International Trade and Health Protection

International Trade and Health Protection

A Critical Assessment of the WTO’s SPS Agreement

Elgar International Economic Law series

Tracey Epps

This book examines and critiques the WTO’s Agreement on the Application of Sanitary and Phytosanitary Measures (SPS Agreement), asking whether it strikes an appropriate balance between conflicting domestic health protection and trade liberalization objectives.

Chapter 11: A Science-based Approach

Tracey Epps

Subjects: law - academic, human rights, international economic law, trade law, politics and public policy, human rights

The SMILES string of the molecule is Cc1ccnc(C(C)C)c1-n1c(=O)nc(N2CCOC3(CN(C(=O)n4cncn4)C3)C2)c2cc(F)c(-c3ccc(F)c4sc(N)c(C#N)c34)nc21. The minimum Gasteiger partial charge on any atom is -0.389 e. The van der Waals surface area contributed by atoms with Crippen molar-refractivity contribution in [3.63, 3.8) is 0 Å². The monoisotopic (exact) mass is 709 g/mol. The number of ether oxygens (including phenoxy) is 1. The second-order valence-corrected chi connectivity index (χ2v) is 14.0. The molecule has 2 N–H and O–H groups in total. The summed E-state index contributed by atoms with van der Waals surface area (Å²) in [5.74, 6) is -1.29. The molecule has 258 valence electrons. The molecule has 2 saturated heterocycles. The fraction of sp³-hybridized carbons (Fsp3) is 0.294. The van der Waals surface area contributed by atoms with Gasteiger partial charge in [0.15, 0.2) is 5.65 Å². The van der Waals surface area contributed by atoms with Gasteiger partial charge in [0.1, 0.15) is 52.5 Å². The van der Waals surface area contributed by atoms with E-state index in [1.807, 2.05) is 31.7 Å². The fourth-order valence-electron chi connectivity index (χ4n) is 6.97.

11.1 INTRODUCTION The SPS Agreement turns to science as a means of distinguishing between protectionist and legitimate health regulations. Section 11.2 describes the key provisions that require SPS measures to be based on scientific evidence. It also takes note of those GATT provisions that have informed panel and Appellate Body decisions on the more specific provisions of the SPS Agreement. In Section 11.3, it discusses examples of scientific evidence requirements in risk analysis at the domestic level. Section 11.4 then takes stock of the various criticisms that have been levelled at the SPS Agreement’s science-based approach. In the final section, a case is made for the validity of the approach. 11.2 11.2.1 THE WTO’S SCIENCE-BASED APPROACH GATT In Article XX(b), the GATT provides an exception from its rules for countries to take measures that are necessary to protect human, animal, and plant health, but does not specifically require such measures to be based on science. The exception is subject to compliance with the Article’s ‘chapeau’ which states that such measures must not be ‘applied in a manner which would constitute a means of arbitrary or unjustifiable discrimination between countries where the same conditions prevail, or a disguised restriction on international trade’. 11.2.2 The SPS Agreement’s Scientific Evidence Requirements As discussed in Chapter 3, the SPS Agreement contains provisions that relate both to Members’ risk assessment activities and their risk management activities. Specifically, it requires Members to engage in risk assessment, and in doing so, to base their risk management...

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